National Day of Prayer: Americans saying 'God,' 'Merry Christmas' again
President Donald Trump said that his administration was making religious freedom a priority, including helping to have people once again say âGodâ and âMerry Christmas.â
At a National Day of Prayer ceremony held Thursday morning at the White House Rose Garden, President Trump touted his efforts to advance religious liberty.
Noting that âwe proudly come together as âOne Nation, Under God,ââ Trump went on to talk about a conversation he and Vice President Mike Pence had about the supposed increase in open faith expression since his campaign began.
âPeople are so proud to be using that beautiful word, âGod,â and theyâre using the word âGodâ again,â stated Trump....
Every day there is some "National Day of ABC" or something, and long before Trump there was this day. It would be interesting to see how other Presidents celebrated it. Moody Radio yesterday played a lot of the old speeches by US Chaplains, etc, and it all sounded very High Church to me. The big issue is the use of that Old Testament verse about 'my people who are called by my name' I think Orthodox Jews might be a little upset to hear any person in the US being referred to as 'my people' when many do not believe in God. How can they be 'my people' when they do not believe in Him, or have very strange ideas of what He is.
I've read that over 90 percent of prison inmates say they believe in God. I don't think that means they had a Jailhouse Conversion, but are adopting the idea of God within the Civic Religion practiced by the US Congress, etc.
For those who don't know better and claim to know the Truth and love Jesus- maybe it's time to consider the sources of these day of obligations,including the national day of prayer. Milk is fine but we can move on to meat in our walk. For those who are praying to a "god",your prayers are in vain unless they are for salvation. For those who do know God, we,of course, are doing what we do the other 364 days of the year. We have a God who never sleeps and hears us always, not just one designated day.
John Lee wrote: I personally never say, "Merry Christmas" to anyone. It is a form of oppression, trying to enforce merryness and christmass on everyone. And most people do it without thinking what they're doing. That is the power of tradition and lack of thought. Now if someone was to say to me, "May the joy of the Lord be your strength", wow, now you're talkin'. Or you could say, "May the Lord Jesus fill you with his Spirit today, and cause you to walk in his paths" and I would appreciate that.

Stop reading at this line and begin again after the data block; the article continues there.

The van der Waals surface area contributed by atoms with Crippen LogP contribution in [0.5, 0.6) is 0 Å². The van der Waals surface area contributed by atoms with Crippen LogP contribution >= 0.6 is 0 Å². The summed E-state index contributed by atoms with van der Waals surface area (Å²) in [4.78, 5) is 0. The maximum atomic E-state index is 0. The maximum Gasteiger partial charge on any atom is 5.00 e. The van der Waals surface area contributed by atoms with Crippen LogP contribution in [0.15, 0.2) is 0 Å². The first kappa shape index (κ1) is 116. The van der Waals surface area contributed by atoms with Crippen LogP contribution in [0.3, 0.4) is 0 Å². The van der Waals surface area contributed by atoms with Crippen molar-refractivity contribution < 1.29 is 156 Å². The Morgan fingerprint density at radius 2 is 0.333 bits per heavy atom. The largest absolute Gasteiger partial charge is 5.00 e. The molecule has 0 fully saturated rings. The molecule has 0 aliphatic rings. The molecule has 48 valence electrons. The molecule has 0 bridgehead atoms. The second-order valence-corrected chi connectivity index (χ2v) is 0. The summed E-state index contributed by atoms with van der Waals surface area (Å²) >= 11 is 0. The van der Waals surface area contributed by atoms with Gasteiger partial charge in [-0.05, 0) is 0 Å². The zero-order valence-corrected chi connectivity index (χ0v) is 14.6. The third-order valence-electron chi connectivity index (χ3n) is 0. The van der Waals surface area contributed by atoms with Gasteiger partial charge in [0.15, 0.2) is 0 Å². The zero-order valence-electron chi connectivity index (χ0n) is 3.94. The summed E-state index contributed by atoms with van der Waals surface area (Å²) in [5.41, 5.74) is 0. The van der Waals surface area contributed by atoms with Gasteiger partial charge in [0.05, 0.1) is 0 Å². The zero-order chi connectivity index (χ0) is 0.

I also try and not say Merry Christmas because it has no real spiritual significance. In public, where time is often a factor, sometimes it is better to simply tolerate the usage? But, if someone says it to me, it doesnât bother me in the slightest. I understand the cultural significance of terms like that. In fact, there are tons of genuine Christians who use the term because they think they are glorifying our Lord and Savior. They donât understand the history of the term. It is like saying âGod bless youâ when someone sneezes. I researched that once and the sources and even the original meaning certainly arenât Christian.
2For men shall be lovers of their own selves, covetous, boasters, proud, blasphemers, disobedient to parents, unthankful, unholy, 3Without natural affection, trucebreakers, false accusers, incontinent, fierce, despisers of those that are good, 4Traitors, heady, highminded, lovers of pleasures more than lovers of God; 5Having a form of godliness, but denying the power thereof: from such turn away.
I personally never say, "Merry Christmas" to anyone. It is a form of oppression, trying to enforce merryness and christmass on everyone. And most people do it without thinking what they're doing. That is the power of tradition and lack of thought.
Now if someone was to say to me, "May the joy of the Lord be your strength", wow, now you're talkin'. Or you could say, "May the Lord Jesus fill you with his Spirit today, and cause you to walk in his paths" and I would appreciate that.
Got Questions wrote: ....Sharing the death and resurrection of Christ brings glory to God and should motivate our interaction with the world.
Regarding ecumenical ventures, we need to ask whether or not these goals are being pursued. Often, sharing the gospel becomes an afterthought, if it is even thought of at all. In place of the gospel, ecumenism tends to focus on political and social messages. Rather than seek to transform hearts, ecumenical endeavors often seek to transform environmentsâpolitical, social, or financial. The ultimate goal of our actions should be the salvation of lost sinners (Ephesians 2:1â3). The angels of heaven rejoice over one sinner who repents (Luke 15:10). There is nothing in the Bible that says the angels rejoice when a law is passed, when a well is dug, or when a street is paved. (Not that there is anything wrong with accomplishing those things, but they cannot be allowed to overshadow the gospel.) As we contemplate ecumenical ventures, we need to make sure Godâs kingdom is being expanded through evangelism....